The World Social Forum, a synthesis of the so-called anti-globalization movement, stands out as an important subject in the present political and social struggles. In its three meetings held in Porto Alegre, Brazil, and certainly now in Mumbay, as well as in the street clashes that took place since Seattle, the potentialities of that new movement were revealed, what became evident in the memorable journeys in the struggle against the imperialist war last year. The World Social Forum objectively affirm its role as an anti-globalization, anti-capitalist, anti-imperialist, anti-war, and, at least in its Latin American branches, as an anti-FTAA movement, despite the facts that that sense is not always clear to the organizations that constitute the WSF and that its decisions are often imprecise, contradictory, confuse and eclectic.

The World Social Forum assumes such characteristics in a very diversified range of organizations, political forces and opinion currents. We communist must act–and we effectively act in this case–considering the WSF as the convergence and meeting point to common action, a field prone to stimulate the unity of the mass movement.

Therefore, any hegemonic and excluding attitudes or intentions to stiffen and artificially turn the WSF into a center of formulation an decision-making will constitute a deformation and will impair the struggle. If it is true that the political and social struggle is more and more global, it is also true that we cannot erase national particularities and that fabricating agendas and mottos that ignore national agendas is counterproductive. In countries such as Brazil, with its character of a continental country dependent to North American imperialism, where social problems mixed with the results of foreign dominations are immense, the national issue has a particularity that cannot be ignored, especially now under the new conditions in which we can observe a new political and social dynamics.

Other trends to be fought against in the broad and united action of the World Social Forum are reformism, the class conciliation and the attempt at domesticating and fragmenting the social struggles, the belittling of the those fights’ class character, as well as the lack of politics, the absence of partyism and the intolerable prejudice against communist and other revolutionary forces.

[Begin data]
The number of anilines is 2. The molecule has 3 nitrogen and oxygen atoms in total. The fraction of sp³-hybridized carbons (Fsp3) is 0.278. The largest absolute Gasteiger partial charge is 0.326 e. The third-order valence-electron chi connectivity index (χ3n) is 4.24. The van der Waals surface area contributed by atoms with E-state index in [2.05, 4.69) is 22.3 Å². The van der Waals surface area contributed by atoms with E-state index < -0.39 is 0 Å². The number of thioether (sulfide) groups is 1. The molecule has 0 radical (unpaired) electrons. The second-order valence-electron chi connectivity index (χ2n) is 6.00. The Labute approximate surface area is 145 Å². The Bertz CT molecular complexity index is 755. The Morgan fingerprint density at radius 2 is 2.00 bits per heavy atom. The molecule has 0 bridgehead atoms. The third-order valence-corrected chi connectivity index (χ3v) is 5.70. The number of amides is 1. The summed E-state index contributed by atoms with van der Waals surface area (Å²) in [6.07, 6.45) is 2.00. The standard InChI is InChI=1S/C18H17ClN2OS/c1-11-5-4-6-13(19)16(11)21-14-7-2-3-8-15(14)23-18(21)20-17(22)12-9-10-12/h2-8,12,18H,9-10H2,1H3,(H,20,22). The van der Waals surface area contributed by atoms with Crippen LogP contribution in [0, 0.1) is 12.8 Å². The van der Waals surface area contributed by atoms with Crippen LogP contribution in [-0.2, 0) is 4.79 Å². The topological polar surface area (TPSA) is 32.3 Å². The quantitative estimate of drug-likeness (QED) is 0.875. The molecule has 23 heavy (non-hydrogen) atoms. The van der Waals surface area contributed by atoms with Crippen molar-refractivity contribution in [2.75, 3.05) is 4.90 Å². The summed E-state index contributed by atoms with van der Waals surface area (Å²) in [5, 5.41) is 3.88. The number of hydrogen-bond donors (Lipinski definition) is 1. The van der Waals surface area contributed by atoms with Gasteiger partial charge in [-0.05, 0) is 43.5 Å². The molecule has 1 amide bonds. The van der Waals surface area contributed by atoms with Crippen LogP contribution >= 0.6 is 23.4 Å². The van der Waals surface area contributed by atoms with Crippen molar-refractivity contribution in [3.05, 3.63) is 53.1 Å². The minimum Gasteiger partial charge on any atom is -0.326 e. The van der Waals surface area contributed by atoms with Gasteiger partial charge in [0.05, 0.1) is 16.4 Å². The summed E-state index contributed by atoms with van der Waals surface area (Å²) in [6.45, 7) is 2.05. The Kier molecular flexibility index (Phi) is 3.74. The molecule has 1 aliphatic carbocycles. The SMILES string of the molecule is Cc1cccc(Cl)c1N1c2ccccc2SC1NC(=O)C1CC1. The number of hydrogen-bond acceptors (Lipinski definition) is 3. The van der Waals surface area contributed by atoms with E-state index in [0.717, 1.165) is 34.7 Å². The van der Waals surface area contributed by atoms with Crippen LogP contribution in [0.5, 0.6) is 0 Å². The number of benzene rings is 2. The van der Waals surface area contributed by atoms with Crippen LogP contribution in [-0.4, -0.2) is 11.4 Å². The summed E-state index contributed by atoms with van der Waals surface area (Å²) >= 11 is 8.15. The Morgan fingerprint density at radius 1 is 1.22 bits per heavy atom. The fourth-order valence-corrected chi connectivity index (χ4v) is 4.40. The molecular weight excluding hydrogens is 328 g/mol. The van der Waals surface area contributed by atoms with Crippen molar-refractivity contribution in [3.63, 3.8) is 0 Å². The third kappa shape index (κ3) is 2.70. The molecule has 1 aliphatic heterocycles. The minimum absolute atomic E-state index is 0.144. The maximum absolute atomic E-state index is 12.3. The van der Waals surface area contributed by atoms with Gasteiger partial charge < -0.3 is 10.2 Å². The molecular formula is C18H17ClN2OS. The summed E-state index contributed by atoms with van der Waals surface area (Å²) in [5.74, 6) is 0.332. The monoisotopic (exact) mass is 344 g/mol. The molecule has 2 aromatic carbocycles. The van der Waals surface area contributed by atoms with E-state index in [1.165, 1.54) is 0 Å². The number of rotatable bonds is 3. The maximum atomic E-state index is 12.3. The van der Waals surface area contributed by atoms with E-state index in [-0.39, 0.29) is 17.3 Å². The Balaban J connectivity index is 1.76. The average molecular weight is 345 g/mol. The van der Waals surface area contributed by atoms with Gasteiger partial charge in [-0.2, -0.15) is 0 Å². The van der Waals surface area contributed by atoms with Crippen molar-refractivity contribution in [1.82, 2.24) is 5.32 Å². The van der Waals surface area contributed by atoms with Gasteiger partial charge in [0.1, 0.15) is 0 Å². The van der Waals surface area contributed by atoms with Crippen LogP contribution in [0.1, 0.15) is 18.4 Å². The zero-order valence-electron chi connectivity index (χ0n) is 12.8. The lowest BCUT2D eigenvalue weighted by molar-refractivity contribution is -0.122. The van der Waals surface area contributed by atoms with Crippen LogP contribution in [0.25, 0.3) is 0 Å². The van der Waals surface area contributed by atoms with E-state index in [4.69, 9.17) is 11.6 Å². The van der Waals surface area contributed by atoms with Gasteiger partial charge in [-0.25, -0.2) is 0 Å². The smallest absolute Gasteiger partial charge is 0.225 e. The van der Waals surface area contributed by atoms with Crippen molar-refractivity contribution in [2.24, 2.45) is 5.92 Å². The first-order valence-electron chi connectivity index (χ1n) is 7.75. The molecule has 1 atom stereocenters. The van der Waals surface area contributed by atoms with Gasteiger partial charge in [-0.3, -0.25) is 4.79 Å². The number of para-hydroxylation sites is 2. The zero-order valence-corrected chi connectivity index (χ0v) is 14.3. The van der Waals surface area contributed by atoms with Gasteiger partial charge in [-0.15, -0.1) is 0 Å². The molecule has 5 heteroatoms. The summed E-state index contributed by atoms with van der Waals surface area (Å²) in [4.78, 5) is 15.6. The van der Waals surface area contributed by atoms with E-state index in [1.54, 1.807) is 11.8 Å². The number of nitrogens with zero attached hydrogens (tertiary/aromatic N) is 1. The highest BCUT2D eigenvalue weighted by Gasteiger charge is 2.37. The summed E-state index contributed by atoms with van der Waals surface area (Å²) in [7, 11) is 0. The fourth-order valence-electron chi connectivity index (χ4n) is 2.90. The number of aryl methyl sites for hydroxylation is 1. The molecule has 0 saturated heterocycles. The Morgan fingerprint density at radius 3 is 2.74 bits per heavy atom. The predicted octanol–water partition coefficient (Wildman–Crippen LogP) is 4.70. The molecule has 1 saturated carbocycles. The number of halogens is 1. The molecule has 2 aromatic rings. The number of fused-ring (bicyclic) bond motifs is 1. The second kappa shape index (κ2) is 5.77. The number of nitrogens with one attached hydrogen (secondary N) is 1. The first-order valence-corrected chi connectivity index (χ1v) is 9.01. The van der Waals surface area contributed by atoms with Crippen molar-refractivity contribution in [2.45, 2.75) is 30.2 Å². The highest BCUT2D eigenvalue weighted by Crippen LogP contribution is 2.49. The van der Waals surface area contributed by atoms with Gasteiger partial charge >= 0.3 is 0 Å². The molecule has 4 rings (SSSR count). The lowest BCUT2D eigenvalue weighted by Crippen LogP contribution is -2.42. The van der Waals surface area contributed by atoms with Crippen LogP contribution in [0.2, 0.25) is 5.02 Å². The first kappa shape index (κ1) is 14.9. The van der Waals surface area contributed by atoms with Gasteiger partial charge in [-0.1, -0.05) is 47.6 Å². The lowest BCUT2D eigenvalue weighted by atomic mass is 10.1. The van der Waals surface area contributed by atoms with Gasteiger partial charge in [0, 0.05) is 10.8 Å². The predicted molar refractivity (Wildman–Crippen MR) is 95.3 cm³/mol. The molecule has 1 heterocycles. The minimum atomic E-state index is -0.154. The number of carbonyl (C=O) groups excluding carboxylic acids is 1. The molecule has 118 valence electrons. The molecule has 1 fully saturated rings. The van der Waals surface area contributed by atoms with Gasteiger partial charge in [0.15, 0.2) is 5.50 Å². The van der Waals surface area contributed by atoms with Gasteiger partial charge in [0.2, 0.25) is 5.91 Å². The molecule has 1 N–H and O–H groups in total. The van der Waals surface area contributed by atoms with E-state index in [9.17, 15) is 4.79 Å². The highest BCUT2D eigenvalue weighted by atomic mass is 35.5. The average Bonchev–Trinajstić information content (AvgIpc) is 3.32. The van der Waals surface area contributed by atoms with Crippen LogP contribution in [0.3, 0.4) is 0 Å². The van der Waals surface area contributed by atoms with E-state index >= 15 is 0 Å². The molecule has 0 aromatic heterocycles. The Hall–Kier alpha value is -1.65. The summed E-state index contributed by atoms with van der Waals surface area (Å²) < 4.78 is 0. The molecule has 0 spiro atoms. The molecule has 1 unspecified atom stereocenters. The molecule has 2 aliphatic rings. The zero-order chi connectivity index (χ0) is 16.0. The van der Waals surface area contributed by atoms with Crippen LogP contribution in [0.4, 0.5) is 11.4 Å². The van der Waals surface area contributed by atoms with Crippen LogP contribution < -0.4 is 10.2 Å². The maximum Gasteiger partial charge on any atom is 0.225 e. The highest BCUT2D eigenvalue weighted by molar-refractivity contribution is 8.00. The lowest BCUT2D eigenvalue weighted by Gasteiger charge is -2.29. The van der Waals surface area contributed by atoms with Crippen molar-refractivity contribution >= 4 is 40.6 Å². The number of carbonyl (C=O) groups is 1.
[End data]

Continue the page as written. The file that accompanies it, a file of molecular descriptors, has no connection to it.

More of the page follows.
Those are some considerations made during the seminar in Santiago on the relevant issue of the relations between social movements and political parties. The seminar also served to update the information and opinion exchange between Latin American and European communists on other issues in order to reiterate a common position of emphatically condemning the imperialist war, particularly the occupation of Iraq by the United States. Concerning the developing political situation of Latin America, the seminar’s communiqué highlights: “The wave of struggles in Latin America has given way to popular uprisings in Argentina, Ecuador and Bolivia. Such processes are joined by the strengthening of the socialist Cuba, which has been able to defeat the intensification of the United States’ aggressiveness, and also by the defense of the Bolivarian revolution in Venezuela by its people, who has faced a coup in April of 2002 and the following reiterated destabilizing intents. Likewise, the victory of Lula and his allies in Brazil creates expectations of success in fulfilling the democratic, popular and national tasks proposed to their people. Add to that the two consecutive defeats suffered in the ballots cast against the militarist project of Álvaro Uribe in Colombia and the perspectives of an electoral advance of the left in El Salvador, Panama, Uruguay and Nicaragua. It is evident that history has not reached an end.”